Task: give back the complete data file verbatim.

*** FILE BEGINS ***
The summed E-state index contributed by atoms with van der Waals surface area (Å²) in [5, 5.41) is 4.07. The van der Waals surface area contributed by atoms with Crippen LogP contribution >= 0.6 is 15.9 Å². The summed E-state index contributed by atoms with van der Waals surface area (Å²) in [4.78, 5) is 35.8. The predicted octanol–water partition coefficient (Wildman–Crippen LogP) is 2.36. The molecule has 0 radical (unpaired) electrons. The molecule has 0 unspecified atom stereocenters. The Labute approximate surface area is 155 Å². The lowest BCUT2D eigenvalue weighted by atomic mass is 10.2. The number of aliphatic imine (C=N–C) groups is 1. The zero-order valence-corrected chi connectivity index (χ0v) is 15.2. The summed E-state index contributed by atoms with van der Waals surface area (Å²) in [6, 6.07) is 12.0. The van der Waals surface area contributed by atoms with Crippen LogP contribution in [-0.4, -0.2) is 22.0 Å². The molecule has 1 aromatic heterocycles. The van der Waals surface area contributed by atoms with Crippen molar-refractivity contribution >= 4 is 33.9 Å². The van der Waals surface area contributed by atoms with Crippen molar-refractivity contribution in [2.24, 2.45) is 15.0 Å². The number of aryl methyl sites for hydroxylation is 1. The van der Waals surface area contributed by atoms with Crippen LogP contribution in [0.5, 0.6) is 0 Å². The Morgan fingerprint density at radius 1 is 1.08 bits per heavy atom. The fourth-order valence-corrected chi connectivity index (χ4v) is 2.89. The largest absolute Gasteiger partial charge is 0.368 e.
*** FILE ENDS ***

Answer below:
The summed E-state index contributed by atoms with van der Waals surface area (Å²) in [5, 5.41) is 4.07. The van der Waals surface area contributed by atoms with Crippen LogP contribution >= 0.6 is 15.9 Å². The summed E-state index contributed by atoms with van der Waals surface area (Å²) in [4.78, 5) is 35.8. The predicted octanol–water partition coefficient (Wildman–Crippen LogP) is 2.36. The molecule has 0 radical (unpaired) electrons. The molecule has 0 unspecified atom stereocenters. The Labute approximate surface area is 155 Å². The lowest BCUT2D eigenvalue weighted by atomic mass is 10.2. The number of aliphatic imine (C=N–C) groups is 1. The zero-order valence-corrected chi connectivity index (χ0v) is 15.2. The summed E-state index contributed by atoms with van der Waals surface area (Å²) in [6, 6.07) is 12.0. The van der Waals surface area contributed by atoms with Crippen LogP contribution in [-0.4, -0.2) is 22.0 Å². The molecule has 1 aromatic heterocycles. The van der Waals surface area contributed by atoms with Crippen molar-refractivity contribution >= 4 is 33.9 Å². The van der Waals surface area contributed by atoms with Crippen molar-refractivity contribution in [2.24, 2.45) is 15.0 Å². The number of aryl methyl sites for hydroxylation is 1. The van der Waals surface area contributed by atoms with Crippen LogP contribution in [0.5, 0.6) is 0 Å². The Morgan fingerprint density at radius 1 is 1.08 bits per heavy atom. The fourth-order valence-corrected chi connectivity index (χ4v) is 2.89. The largest absolute Gasteiger partial charge is 0.368 e.